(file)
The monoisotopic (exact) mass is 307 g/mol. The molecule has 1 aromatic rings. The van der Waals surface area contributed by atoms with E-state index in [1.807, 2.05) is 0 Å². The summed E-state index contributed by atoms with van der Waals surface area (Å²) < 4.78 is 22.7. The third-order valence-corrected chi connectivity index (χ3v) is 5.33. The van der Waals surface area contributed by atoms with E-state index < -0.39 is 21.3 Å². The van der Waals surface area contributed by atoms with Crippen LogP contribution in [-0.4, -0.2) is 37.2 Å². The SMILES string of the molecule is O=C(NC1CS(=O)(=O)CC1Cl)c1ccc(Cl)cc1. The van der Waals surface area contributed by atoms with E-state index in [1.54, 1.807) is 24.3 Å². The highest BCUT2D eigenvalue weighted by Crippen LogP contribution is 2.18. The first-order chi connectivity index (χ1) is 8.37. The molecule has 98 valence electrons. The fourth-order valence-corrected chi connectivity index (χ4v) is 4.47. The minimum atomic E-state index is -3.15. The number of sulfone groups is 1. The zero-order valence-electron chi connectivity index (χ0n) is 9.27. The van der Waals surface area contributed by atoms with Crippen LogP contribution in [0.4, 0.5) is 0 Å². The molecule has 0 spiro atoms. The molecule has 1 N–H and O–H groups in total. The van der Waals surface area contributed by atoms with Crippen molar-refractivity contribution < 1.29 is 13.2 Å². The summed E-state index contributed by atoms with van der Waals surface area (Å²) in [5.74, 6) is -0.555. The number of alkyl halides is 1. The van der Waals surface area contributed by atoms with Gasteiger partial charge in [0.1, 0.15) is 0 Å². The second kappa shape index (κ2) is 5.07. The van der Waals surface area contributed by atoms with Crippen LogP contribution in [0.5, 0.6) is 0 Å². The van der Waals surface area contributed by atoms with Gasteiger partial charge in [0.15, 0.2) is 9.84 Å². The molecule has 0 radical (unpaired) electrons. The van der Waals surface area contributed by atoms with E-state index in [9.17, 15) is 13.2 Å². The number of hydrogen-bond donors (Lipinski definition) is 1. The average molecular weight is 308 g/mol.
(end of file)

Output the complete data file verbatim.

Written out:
The monoisotopic (exact) mass is 307 g/mol. The molecule has 1 aromatic rings. The van der Waals surface area contributed by atoms with E-state index in [1.807, 2.05) is 0 Å². The summed E-state index contributed by atoms with van der Waals surface area (Å²) < 4.78 is 22.7. The third-order valence-corrected chi connectivity index (χ3v) is 5.33. The van der Waals surface area contributed by atoms with E-state index < -0.39 is 21.3 Å². The van der Waals surface area contributed by atoms with Crippen LogP contribution in [-0.4, -0.2) is 37.2 Å². The SMILES string of the molecule is O=C(NC1CS(=O)(=O)CC1Cl)c1ccc(Cl)cc1. The van der Waals surface area contributed by atoms with E-state index in [1.54, 1.807) is 24.3 Å². The highest BCUT2D eigenvalue weighted by Crippen LogP contribution is 2.18. The first-order chi connectivity index (χ1) is 8.37. The molecule has 98 valence electrons. The fourth-order valence-corrected chi connectivity index (χ4v) is 4.47. The minimum atomic E-state index is -3.15. The number of sulfone groups is 1. The zero-order valence-electron chi connectivity index (χ0n) is 9.27. The van der Waals surface area contributed by atoms with Crippen LogP contribution in [0.4, 0.5) is 0 Å². The molecule has 0 spiro atoms. The molecule has 1 N–H and O–H groups in total. The van der Waals surface area contributed by atoms with Crippen molar-refractivity contribution < 1.29 is 13.2 Å². The summed E-state index contributed by atoms with van der Waals surface area (Å²) in [5.74, 6) is -0.555. The number of alkyl halides is 1. The van der Waals surface area contributed by atoms with Gasteiger partial charge in [0.1, 0.15) is 0 Å². The second kappa shape index (κ2) is 5.07. The van der Waals surface area contributed by atoms with Crippen LogP contribution in [0.5, 0.6) is 0 Å². The van der Waals surface area contributed by atoms with Gasteiger partial charge in [0.15, 0.2) is 9.84 Å². The molecule has 0 radical (unpaired) electrons. The van der Waals surface area contributed by atoms with E-state index in [9.17, 15) is 13.2 Å². The number of hydrogen-bond donors (Lipinski definition) is 1. The average molecular weight is 308 g/mol.